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Styled components vs Emotion js: A performance perspective

meetdave3 profile image Meet Dave ・4 min read

This article demonstrates the bare minimum difference on build size when using a css-in-js library & it's performance implications.

Ever wondered how your styles make it to the browser when using CSS-in-JS library like styled-components or emotion?

When we're defining our styles, we're actually creating a normal React component that has the styles attached to it. This means we are shipping the styles in a .js file rather than a .css file.

We're going to take a look at build sizes for the two most used CSS-in-JS libraries: emotion.js vs styled-components.

Apart from page rendering performance, build sizes directly affect the load time. Shipping large builds will naturally have lower load times & an increase in site's time to interactive. If the website relies on traffic from organic search and PPC campaigns, page speed is an important factor.

In my setup, I spin up a Next.js boilerplate. We can do this by running

$ npx create-next-app


$ yarn create next-app

Boilerplate build

Now, without doing any further changes, Let’s create a boilerplate production build.

We have 61.1 kB of FIRST LOAD JS.

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In this assessment, We only add a styled header component which we create in the component.


export const Header = styled.h1`
  color: blue;


import { Header } from './styles';

const MyComponent = () => <Header>Styling this component with emotion-js</Header>;

export default MyComponent;

Versions used:

  • "react": "16.13.1"
  • "@emotion/core": "10.0.35"
  • "next": "9.5.2"
  • "styled-components": "5.1.1"

Let’s go!

First up - styled-components

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We have a 20% increase in our build size right away.

One can argue that a 13kB increase does not make any difference, however, in page speed performance - milliseconds matter & so do the amount of bytes we ship across the network.

Let’s take both builds on a test drive and deploy them on Vercel.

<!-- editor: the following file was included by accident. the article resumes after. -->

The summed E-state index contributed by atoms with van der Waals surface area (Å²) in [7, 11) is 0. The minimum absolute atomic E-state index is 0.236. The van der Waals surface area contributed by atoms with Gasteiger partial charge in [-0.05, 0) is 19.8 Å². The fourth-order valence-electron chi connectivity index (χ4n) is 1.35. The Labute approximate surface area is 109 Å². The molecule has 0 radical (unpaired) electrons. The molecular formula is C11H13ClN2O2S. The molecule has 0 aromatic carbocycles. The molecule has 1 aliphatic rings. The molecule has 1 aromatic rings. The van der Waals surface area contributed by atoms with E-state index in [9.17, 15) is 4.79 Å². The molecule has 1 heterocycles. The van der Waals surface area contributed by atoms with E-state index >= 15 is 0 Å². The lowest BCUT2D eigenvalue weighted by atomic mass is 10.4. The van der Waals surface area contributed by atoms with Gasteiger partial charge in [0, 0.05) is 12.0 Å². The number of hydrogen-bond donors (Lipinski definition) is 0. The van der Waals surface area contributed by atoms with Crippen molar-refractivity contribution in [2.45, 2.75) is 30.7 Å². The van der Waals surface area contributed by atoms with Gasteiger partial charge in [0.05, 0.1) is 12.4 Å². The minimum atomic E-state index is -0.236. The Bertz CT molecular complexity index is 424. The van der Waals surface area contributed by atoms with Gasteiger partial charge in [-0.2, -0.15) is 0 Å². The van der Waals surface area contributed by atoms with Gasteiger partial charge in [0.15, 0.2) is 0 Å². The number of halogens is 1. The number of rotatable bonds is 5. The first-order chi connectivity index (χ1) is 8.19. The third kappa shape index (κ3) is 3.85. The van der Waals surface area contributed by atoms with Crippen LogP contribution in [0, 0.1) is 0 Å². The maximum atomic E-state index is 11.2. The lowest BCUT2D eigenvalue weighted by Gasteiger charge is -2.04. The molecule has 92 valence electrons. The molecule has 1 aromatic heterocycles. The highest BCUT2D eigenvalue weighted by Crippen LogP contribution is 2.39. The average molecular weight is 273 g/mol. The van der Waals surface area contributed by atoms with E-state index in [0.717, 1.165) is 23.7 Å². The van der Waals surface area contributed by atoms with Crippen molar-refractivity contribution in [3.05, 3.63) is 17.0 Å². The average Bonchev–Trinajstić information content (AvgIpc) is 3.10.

After deploying, I ran a page speed comparison on https://developers.google.com/speed/pagespeed/insights/


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19% difference in Time to interactive
28% difference in First contentful paint
And 2 points skimmed off from the page speed score

Apart from the build sizes, the other performance hit is “rendering“ & “react re-renders“. The CSS-in-JS libraries depend on a runtime that helps them dynamically update the styles of a component. The CSS-in-JS libraries don’t create CSS classes at build-time, but instead dynamically generate and update style tags in the document whenever a component mounts and/or has it's props changed, making it favourable for theming & complex use of css with React.

If there’s such a difference in the tiniest example possible, an even more complex app can have heavier build sizes. Also, since we’re shipping our styles in a javascript file, it’s evident that increasing the number of styled components will increase the build size and hence reduce the page speed.

Next up - Emotion.js

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Emotion.js performs slightly better than styled-components.

Here’s the Page speed comparison for both the libraries -

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In terms of build size, we can see emotion js stands somewhere midway between a plain boilerplate and styled-components.

After working with both the libraries extensively, I did not find a big difference in the JS APIs. There wasn't much difference in developer experience (DX) as well. If you’re using an older version of styled-components, your build sizes will tend to be much larger. Lately, the styled-components team have bridged the gap by reducing their build sizes.

If your project doesn’t handle theming or complex css, linaria can be a suitable option as it compiles js into css at build time.

Given that we know the how these libraries perform with build sizes, It will be interesting to see which one is faster when the styles mount (renders). Faster rendering on browsers will give us a lower “time to interactive“. This should be an interesting case study that demands an article of its own.

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Great content.


get info , was worth the time